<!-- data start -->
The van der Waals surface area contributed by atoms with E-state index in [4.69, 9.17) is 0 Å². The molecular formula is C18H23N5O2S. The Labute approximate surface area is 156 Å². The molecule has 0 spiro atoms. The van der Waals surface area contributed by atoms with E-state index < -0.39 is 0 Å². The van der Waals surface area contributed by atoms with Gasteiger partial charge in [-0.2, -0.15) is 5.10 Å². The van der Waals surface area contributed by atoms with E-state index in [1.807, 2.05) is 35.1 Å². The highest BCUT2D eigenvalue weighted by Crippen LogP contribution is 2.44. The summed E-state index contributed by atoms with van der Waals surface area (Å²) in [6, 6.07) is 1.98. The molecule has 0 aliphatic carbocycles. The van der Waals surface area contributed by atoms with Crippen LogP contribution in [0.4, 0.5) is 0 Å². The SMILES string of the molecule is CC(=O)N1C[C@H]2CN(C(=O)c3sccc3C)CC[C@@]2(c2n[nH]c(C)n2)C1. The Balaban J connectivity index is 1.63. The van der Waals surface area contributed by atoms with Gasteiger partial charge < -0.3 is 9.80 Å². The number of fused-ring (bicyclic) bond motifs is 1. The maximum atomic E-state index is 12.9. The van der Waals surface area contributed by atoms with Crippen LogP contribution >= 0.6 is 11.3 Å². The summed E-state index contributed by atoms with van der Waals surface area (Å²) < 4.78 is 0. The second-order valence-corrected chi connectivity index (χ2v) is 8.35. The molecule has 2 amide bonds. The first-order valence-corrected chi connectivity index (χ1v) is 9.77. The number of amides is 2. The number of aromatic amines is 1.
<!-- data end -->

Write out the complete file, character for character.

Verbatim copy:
The van der Waals surface area contributed by atoms with E-state index in [4.69, 9.17) is 0 Å². The molecular formula is C18H23N5O2S. The Labute approximate surface area is 156 Å². The molecule has 0 spiro atoms. The van der Waals surface area contributed by atoms with E-state index < -0.39 is 0 Å². The van der Waals surface area contributed by atoms with Gasteiger partial charge in [-0.2, -0.15) is 5.10 Å². The van der Waals surface area contributed by atoms with E-state index in [1.807, 2.05) is 35.1 Å². The highest BCUT2D eigenvalue weighted by Crippen LogP contribution is 2.44. The summed E-state index contributed by atoms with van der Waals surface area (Å²) in [6, 6.07) is 1.98. The molecule has 0 aliphatic carbocycles. The van der Waals surface area contributed by atoms with Crippen LogP contribution in [0.4, 0.5) is 0 Å². The SMILES string of the molecule is CC(=O)N1C[C@H]2CN(C(=O)c3sccc3C)CC[C@@]2(c2n[nH]c(C)n2)C1. The Balaban J connectivity index is 1.63. The van der Waals surface area contributed by atoms with Gasteiger partial charge < -0.3 is 9.80 Å². The number of fused-ring (bicyclic) bond motifs is 1. The maximum atomic E-state index is 12.9. The van der Waals surface area contributed by atoms with Crippen LogP contribution >= 0.6 is 11.3 Å². The summed E-state index contributed by atoms with van der Waals surface area (Å²) < 4.78 is 0. The second-order valence-corrected chi connectivity index (χ2v) is 8.35. The molecule has 2 amide bonds. The first-order valence-corrected chi connectivity index (χ1v) is 9.77. The number of amides is 2. The number of aromatic amines is 1.